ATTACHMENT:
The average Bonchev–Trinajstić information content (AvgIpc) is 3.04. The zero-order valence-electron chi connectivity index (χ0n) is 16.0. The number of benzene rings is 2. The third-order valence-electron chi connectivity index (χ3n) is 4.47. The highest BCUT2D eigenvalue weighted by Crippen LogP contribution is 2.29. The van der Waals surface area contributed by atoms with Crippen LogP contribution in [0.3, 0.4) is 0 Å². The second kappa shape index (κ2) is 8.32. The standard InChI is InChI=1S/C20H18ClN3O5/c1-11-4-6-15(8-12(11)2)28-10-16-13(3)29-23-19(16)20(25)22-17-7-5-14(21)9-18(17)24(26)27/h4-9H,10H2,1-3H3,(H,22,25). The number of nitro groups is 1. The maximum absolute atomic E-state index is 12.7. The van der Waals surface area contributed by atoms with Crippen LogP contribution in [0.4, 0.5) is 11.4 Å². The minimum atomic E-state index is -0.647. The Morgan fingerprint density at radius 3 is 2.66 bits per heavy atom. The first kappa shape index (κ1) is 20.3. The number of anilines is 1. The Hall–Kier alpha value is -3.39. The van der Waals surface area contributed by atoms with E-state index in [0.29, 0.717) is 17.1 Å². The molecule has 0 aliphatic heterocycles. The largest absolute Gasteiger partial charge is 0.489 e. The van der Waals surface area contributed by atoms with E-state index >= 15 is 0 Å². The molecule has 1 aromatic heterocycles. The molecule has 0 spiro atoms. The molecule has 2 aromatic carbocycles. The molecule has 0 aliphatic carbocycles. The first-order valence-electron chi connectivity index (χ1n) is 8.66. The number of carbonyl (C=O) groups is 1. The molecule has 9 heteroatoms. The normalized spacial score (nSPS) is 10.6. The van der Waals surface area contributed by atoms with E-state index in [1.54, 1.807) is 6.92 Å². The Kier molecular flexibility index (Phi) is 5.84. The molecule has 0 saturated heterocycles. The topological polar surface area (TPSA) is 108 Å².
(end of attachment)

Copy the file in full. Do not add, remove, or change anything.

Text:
The average Bonchev–Trinajstić information content (AvgIpc) is 3.04. The zero-order valence-electron chi connectivity index (χ0n) is 16.0. The number of benzene rings is 2. The third-order valence-electron chi connectivity index (χ3n) is 4.47. The highest BCUT2D eigenvalue weighted by Crippen LogP contribution is 2.29. The van der Waals surface area contributed by atoms with Crippen LogP contribution in [0.3, 0.4) is 0 Å². The second kappa shape index (κ2) is 8.32. The standard InChI is InChI=1S/C20H18ClN3O5/c1-11-4-6-15(8-12(11)2)28-10-16-13(3)29-23-19(16)20(25)22-17-7-5-14(21)9-18(17)24(26)27/h4-9H,10H2,1-3H3,(H,22,25). The number of nitro groups is 1. The maximum absolute atomic E-state index is 12.7. The van der Waals surface area contributed by atoms with Crippen LogP contribution in [0.4, 0.5) is 11.4 Å². The minimum atomic E-state index is -0.647. The Morgan fingerprint density at radius 3 is 2.66 bits per heavy atom. The first kappa shape index (κ1) is 20.3. The number of anilines is 1. The Hall–Kier alpha value is -3.39. The van der Waals surface area contributed by atoms with E-state index in [0.29, 0.717) is 17.1 Å². The molecule has 0 aliphatic heterocycles. The largest absolute Gasteiger partial charge is 0.489 e. The van der Waals surface area contributed by atoms with E-state index >= 15 is 0 Å². The molecule has 1 aromatic heterocycles. The molecule has 0 spiro atoms. The molecule has 2 aromatic carbocycles. The molecule has 0 aliphatic carbocycles. The first-order valence-electron chi connectivity index (χ1n) is 8.66. The number of carbonyl (C=O) groups is 1. The molecule has 9 heteroatoms. The normalized spacial score (nSPS) is 10.6. The van der Waals surface area contributed by atoms with E-state index in [1.54, 1.807) is 6.92 Å². The Kier molecular flexibility index (Phi) is 5.84. The molecule has 0 saturated heterocycles. The topological polar surface area (TPSA) is 108 Å².